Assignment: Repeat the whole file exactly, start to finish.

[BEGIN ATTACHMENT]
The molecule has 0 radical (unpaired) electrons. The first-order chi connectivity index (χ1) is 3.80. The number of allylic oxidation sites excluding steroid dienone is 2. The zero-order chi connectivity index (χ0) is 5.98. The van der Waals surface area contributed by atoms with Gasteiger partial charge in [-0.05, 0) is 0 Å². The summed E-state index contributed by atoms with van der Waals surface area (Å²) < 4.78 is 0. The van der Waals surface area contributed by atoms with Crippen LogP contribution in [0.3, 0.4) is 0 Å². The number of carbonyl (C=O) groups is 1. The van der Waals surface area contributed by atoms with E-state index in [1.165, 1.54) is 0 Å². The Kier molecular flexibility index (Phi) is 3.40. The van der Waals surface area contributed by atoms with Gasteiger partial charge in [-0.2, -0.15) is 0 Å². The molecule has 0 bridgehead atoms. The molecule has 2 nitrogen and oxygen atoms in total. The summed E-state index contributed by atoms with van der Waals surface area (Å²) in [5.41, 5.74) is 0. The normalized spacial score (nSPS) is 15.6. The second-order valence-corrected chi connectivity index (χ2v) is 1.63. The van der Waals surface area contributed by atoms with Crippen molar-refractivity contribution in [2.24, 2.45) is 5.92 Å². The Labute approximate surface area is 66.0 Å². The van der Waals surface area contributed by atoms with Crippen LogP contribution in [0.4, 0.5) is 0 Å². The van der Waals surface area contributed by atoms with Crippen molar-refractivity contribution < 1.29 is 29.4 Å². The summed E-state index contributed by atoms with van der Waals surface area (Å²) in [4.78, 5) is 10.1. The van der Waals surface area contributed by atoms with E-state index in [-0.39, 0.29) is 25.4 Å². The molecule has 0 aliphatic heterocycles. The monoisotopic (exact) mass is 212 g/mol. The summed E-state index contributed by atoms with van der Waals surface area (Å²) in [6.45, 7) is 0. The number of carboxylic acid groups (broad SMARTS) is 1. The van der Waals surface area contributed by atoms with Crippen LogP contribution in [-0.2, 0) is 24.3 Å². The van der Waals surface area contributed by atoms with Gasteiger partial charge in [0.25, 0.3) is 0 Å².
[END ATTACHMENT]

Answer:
The molecule has 0 radical (unpaired) electrons. The first-order chi connectivity index (χ1) is 3.80. The number of allylic oxidation sites excluding steroid dienone is 2. The zero-order chi connectivity index (χ0) is 5.98. The van der Waals surface area contributed by atoms with Gasteiger partial charge in [-0.05, 0) is 0 Å². The summed E-state index contributed by atoms with van der Waals surface area (Å²) < 4.78 is 0. The van der Waals surface area contributed by atoms with Crippen LogP contribution in [0.3, 0.4) is 0 Å². The number of carbonyl (C=O) groups is 1. The van der Waals surface area contributed by atoms with E-state index in [1.165, 1.54) is 0 Å². The Kier molecular flexibility index (Phi) is 3.40. The van der Waals surface area contributed by atoms with Gasteiger partial charge in [-0.2, -0.15) is 0 Å². The molecule has 0 bridgehead atoms. The molecule has 2 nitrogen and oxygen atoms in total. The summed E-state index contributed by atoms with van der Waals surface area (Å²) in [5.41, 5.74) is 0. The normalized spacial score (nSPS) is 15.6. The second-order valence-corrected chi connectivity index (χ2v) is 1.63. The van der Waals surface area contributed by atoms with Crippen molar-refractivity contribution in [2.24, 2.45) is 5.92 Å². The Labute approximate surface area is 66.0 Å². The van der Waals surface area contributed by atoms with Crippen LogP contribution in [0.4, 0.5) is 0 Å². The van der Waals surface area contributed by atoms with Crippen molar-refractivity contribution < 1.29 is 29.4 Å². The summed E-state index contributed by atoms with van der Waals surface area (Å²) in [4.78, 5) is 10.1. The van der Waals surface area contributed by atoms with E-state index in [-0.39, 0.29) is 25.4 Å². The molecule has 0 aliphatic heterocycles. The monoisotopic (exact) mass is 212 g/mol. The summed E-state index contributed by atoms with van der Waals surface area (Å²) in [6.45, 7) is 0. The number of carboxylic acid groups (broad SMARTS) is 1. The van der Waals surface area contributed by atoms with Crippen LogP contribution in [-0.2, 0) is 24.3 Å². The van der Waals surface area contributed by atoms with Gasteiger partial charge in [0.25, 0.3) is 0 Å².